The first couple weeks of school for a special education teacher can be overwhelming!
Once you know your students, there are things that you need to put into place to make sure that they are successful in your SPED classroom. It can be a lot!
Plus, special education teachers have to think about IEP mandates, progress monitoring, inclusion, related services—OT, PT, Speech, Vision services, adapted PE, paraprofessionals, sensory input and more!
Not to mention tracking behavior and learning how each of the students will be able to succeed.
Oh, and don’t forget differentiating almost every single lesson.
Take a deep breath…there are things you can do to make the back to school season easier!
Before school starts or in that first week of school, one thing you can make sure you have all set are your visuals of your routines.
Visual schedules can be printed and laminated! This saves tons of time during that back to school rush when you really need to be thinking about your content and building positive relationships within your classroom.
Even if you prefer to laminate at school, (trust me, I get it, that’s how I was for years) the amount of time and sanity you will save by purchasing a cost-effective laminator and laminating pouches is priceless.
2. Bind everything.
Well, not really everything, but our special education kiddos always need help learning to stay organized.
We like to bind monthly spelling work, pocketbook units (the meat and potatoes of our classroom) and morning work before school even starts.
Basically, our entire September is prepped before school even starts.
This gives us so much extra time in the classroom because the students are not losing papers in their book bags, and shuffling papers into their mailbox after every lesson.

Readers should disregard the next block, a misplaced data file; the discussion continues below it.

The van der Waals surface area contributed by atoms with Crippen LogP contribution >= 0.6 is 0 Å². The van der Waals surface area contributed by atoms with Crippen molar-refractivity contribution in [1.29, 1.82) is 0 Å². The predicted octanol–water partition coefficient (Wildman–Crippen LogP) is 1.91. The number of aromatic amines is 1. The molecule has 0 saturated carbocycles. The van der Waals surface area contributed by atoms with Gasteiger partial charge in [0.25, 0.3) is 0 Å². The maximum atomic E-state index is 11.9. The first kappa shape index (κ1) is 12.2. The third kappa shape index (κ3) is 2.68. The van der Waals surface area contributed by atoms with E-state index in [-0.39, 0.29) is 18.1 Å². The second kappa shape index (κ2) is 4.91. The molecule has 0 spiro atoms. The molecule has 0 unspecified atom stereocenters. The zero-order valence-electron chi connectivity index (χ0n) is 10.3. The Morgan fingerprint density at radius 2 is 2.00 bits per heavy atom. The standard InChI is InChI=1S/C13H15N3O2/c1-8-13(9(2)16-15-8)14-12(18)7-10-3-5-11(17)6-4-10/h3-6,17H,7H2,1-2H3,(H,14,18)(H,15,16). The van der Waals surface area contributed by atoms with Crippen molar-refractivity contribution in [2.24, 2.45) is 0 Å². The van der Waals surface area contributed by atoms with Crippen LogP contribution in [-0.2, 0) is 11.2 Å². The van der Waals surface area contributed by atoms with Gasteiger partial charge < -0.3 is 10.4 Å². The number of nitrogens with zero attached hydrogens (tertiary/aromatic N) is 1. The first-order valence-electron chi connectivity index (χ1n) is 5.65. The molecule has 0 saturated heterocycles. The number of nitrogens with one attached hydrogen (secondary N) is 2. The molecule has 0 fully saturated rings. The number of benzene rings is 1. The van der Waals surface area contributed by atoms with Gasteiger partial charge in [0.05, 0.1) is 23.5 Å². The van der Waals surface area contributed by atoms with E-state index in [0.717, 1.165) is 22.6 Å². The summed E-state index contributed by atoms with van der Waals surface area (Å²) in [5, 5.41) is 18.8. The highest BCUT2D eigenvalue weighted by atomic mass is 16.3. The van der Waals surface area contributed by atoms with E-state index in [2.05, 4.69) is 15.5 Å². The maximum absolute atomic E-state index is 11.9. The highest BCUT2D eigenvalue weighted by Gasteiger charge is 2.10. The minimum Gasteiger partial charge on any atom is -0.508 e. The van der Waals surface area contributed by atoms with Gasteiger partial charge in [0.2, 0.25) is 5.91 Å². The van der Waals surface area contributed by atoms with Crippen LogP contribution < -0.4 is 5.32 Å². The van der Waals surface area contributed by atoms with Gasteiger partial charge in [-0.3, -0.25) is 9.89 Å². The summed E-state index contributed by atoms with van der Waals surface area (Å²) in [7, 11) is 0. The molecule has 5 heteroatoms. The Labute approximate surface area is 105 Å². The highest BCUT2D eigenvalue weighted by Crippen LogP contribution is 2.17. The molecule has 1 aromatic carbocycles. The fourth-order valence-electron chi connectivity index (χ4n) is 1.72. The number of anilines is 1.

Binding work also means that students take ownership of their work because they are proud to own an entire workbook that they can show off to parents, administration or friends!
3. Prepare birthday gifts.
Birthdays happen all year long and if you’re like me and put your teacher energy into what you’re teaching and how you’re teaching, then birthday gifts are unfortunately an afterthought.
I always have good intentions and want to give my students cute gifts to let them know they are appreciated and I care for them, but in the midst of Annual Review meetings and field trips and all the other school related hectic-ness, sometimes it doesn’t happen.
Well, this year I decided to make birthday pail gifts and I AM SO RELIEVED!
I’m all about convenience these days with two little ones at home so I found some adorable birthday themed items from Oriental Trading and made all of my student birthday gifts in one sitting.
They are sitting in my closet at school, ready for birthdays! And who could argue the cuteness scale on these? Candy, bookmarks, sunglasses, pencils, stickers and more at a great price!
4. Progress Monitoring
Before school starts, or within the first couple of days, see if you can access your student Individual Education Plans.
Find an editable Progress Monitoring resource from TPT, I use this one right here. Type up all of your student goals and objectives ONCE! Then print multiple copies and you are set until their goals change at their next AR meeting.
I know what you’re thinking…pure bliss. Editable Progress Monitoring sheets are a game changer. I can’t believe at one point (years ago), I would handwrite goals every so often.
5. Meet with your paraprofessionals or aides.
If you won’t have a day already embedded in your conference days to meet with your staff, this might be a good idea.
Take them for coffee or see if your administration would pay for them to work those conference days or even part of the day when you have time in your classroom.
Not only can they help you with things you need to set up, but it’s a good plan to develop a positive rapport with them before school starts.
Let them know your expectations in the classroom, your teaching style, routines and what you will need of them throughout the day.
It can be a challenge to get to know new paraprofessionals and new students all at the same time! And, as we know in special education, it is a personal journey.
The stronger that our relationships are with our team and students, the better off everyone will be.